Each of these coating compositions was applied by spraying upon a last and dried, the last dipped in rubber latex containing curatives, the latex coagulated, washed and dried and the rubber article then vulcanized. The vulcanized article with the coating was then stripped.

The types and proportions of the three main ingredients were:

Pliolite S-6 (high styrene-low butadiene resin); I 50 r Neoprene Type CG) 5O Silicone nil 41.6

This gave excellent slip together with good adhesion to the rubber body.

When this was applied to both natural rubber and neoprene it gave goodadhesion and very good slip properties.

Example 5 p Goodrite Resin 50 50 Pale crepe rubber 50 Silicone nil 33.3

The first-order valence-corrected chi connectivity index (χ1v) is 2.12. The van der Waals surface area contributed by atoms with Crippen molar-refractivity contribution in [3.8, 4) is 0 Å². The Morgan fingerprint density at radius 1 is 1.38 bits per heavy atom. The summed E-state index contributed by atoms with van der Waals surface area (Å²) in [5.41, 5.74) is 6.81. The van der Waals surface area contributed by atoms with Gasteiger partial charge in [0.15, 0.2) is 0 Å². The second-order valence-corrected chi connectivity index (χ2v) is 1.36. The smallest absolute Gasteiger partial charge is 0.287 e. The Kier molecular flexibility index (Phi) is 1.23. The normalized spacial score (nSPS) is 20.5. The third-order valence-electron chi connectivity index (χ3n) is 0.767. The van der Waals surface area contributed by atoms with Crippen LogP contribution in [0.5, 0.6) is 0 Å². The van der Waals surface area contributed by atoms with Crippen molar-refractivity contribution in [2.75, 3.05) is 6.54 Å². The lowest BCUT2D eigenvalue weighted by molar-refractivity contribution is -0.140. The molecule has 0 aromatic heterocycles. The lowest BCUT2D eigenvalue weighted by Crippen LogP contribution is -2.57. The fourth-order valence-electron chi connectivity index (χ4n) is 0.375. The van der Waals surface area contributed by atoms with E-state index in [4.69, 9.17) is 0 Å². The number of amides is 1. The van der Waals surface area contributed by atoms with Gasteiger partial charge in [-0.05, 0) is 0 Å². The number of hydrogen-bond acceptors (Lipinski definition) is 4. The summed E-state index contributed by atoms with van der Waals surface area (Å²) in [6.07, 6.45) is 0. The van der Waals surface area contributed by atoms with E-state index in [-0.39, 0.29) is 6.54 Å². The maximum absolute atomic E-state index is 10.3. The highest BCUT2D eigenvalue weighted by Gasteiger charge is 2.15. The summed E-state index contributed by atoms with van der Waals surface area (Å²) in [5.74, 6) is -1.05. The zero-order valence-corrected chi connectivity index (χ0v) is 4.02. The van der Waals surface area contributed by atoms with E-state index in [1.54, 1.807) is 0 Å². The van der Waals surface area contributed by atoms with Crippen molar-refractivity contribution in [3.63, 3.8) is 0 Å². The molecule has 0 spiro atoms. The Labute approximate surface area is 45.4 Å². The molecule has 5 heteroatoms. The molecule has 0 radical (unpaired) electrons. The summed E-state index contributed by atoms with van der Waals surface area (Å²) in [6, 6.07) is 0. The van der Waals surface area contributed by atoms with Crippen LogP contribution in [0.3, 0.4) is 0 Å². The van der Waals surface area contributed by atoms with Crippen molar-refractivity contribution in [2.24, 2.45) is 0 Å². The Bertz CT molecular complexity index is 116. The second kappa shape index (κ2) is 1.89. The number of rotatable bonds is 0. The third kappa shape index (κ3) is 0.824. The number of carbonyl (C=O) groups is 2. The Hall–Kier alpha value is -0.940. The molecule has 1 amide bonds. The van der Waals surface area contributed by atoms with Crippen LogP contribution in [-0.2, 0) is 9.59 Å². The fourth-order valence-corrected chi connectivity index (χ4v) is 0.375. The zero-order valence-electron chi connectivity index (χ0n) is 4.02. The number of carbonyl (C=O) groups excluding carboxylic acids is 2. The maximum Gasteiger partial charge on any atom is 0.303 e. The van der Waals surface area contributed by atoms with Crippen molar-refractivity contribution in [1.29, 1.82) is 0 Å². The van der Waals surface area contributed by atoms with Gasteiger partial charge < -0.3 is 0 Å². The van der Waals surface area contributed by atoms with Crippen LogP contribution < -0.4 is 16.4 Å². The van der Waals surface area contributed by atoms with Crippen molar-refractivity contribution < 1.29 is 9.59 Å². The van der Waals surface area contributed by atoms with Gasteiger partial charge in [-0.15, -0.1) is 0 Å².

This gave good adhesion and good slip characteristics.

Example 6 hisgave, satisfactory adhesion and excellent slip-properties.

Example 8 1 53-60. Resin 8. Natural rubber I I 1 2.0 Silicone oi l v I A 1 0 This'gave very good slip and very good adhesion} v Example 9 R i 90 Natural rubber 10 Silicone oil I 40 This also gave very good slip and very good adhesion.

Example 10 S-60 Resin '90 Natural rubber l0 Silicone oil 20 This too gave very good slip and very good adhesion. ,7 Example 11 S 60 Resin 80 Natural rubber 20 Silicone oil 2:0 This gave results equal to those of Example 10.

Example 12 "S60 Resin g 80 Natural rubber 20 Silicone oil 40 40 This gave good slip and good adhesion.

Example 13 Kralac 1129. (high styrene-low acylonitrile'resin) p Natural rubber 50 Silicone oil 33.3

The mutual solvent used was a mixture of equal parts of methyl ethyl keone and toluene which gave a fully compatible solution. This composition gave good adhe- 50 sion and fair slip.